From the start of the Internet (August 16, 1070) through the first Emoticon created (Sept. 19, 1982) the sponge monkeys (June 2002) all the way to Chocolate Rain and LOLCats you can get caught up on all the important cultural moments supplied by the digital crack house that we call the Internet.
Jeff Jarvis is a long-time journalist who embraces the changes brought about by the Internet and, as a consultant, tries to help print-oriented organizations understand why the world is different now.
He also gets cranky listening to the same objections over and over. So here are all the usual complaints about the digital world and his usual answers.
The internet has no ethics. True. It no more has a moral code than a telephone wire, a car, or a knife. We who use it bring the ethics and laws we live under already.
Here is where you sign up for Twitter.
It’s called “micro-blogging.” Only 140 characters per post.
Those who are able to read your posts are limited to those who follow you. You can control who follows you or you can throw the doors open for everybody who wants to read your posts.
You can check it when ever you want to from the Twitter.com page or you can use one of many free standing programs that will update automatically.
You can use it with the text messaging of your cell phone (not a good idea if you don’t have unlimited messaging.)
You can exchange direct messages between you and someone else that will only be seen by you and that person.
Who uses Twitter?
The Wichita Eagle, to notify you when they post new stories
Ron Sylvester does live up dates from Wichita court cases he is covering for the Eagle
Darth Vader (and many other famous fictional people although there is a suspicion that it is not really them)
If You want more information, try this article.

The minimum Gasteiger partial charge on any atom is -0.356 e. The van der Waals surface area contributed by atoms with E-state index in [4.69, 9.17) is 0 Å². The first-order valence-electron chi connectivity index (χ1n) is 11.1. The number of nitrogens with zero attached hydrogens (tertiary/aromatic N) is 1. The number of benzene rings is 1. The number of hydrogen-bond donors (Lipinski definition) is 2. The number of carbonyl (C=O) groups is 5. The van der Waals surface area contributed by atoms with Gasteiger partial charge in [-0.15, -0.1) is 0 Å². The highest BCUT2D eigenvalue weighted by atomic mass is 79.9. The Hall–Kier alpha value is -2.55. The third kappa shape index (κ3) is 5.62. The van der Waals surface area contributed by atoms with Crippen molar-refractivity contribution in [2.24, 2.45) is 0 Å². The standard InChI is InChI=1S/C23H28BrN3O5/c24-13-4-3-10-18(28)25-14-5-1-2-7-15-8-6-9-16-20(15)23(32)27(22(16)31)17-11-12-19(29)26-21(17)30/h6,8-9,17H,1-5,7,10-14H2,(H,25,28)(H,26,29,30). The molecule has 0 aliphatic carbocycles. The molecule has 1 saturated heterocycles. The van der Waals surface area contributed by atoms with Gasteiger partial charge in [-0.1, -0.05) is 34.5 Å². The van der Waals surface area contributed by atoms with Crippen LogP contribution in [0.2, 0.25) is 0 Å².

For a story about one person’s experience with Twitter try this link.
If you want to give it a shot, follow me and I will follow you.
Dr. William J. Ward, a.k.a DR4WARD,
currently teaches integrated marketing communications / 360 degree branding and international marketing in the College of Business at Alfred University.
Who knew Batman’s butler had a university. But I digress.
Read the post. It scans quick. You get the gist of what DR4 s up to. But the videos he linked to take some time to watch. They are worth that time.
The first video takes 4 minutes and 32 seconds. It helps understand what is different about information on the web. I mean it really helps. Seriously.
The second video takes 5 minutes 29 seconds. It looks at what can be done with information on the web.
A question to ponder. If you tried to communicate all the information presented in these two videos could you do it in 10 minutes? Could you present all the information, with the impact of these videos, in 10 minutes?
The third video is 9 minutes and 30 seconds of scary stuff. This is “The World Is Flat” but with out Friedman’s happy face.
Video number four is 4 minutes and 44 seconds. DR4WARD asks, “Does this video accurately reflect your learning experience”? I have another question. How do you think the people in this class get their news? Will the introduction of social media into college instruction influence the consumption of news? Ooops, that’s two. I would love to discuss this video in class (HINT Mr. Heldman HINT)
The fifth video is a test of your curiosity. It is an hour and 6 minutes long. Yikes! It is a classroom presentation by the man who put together videos one, two and four. Dr. Wesch is a professor of cultural anthropology at Kansas State University. No cattle are harmed in the course of the lecture.
The last video is one man’s attempt to bring social media into the classroom. Good stuff but the vieo kept hanging up on me. Stupid technology. Paper and pencil are much more reliable.
I give this site two thumbs up and Joe Bob says go check it out.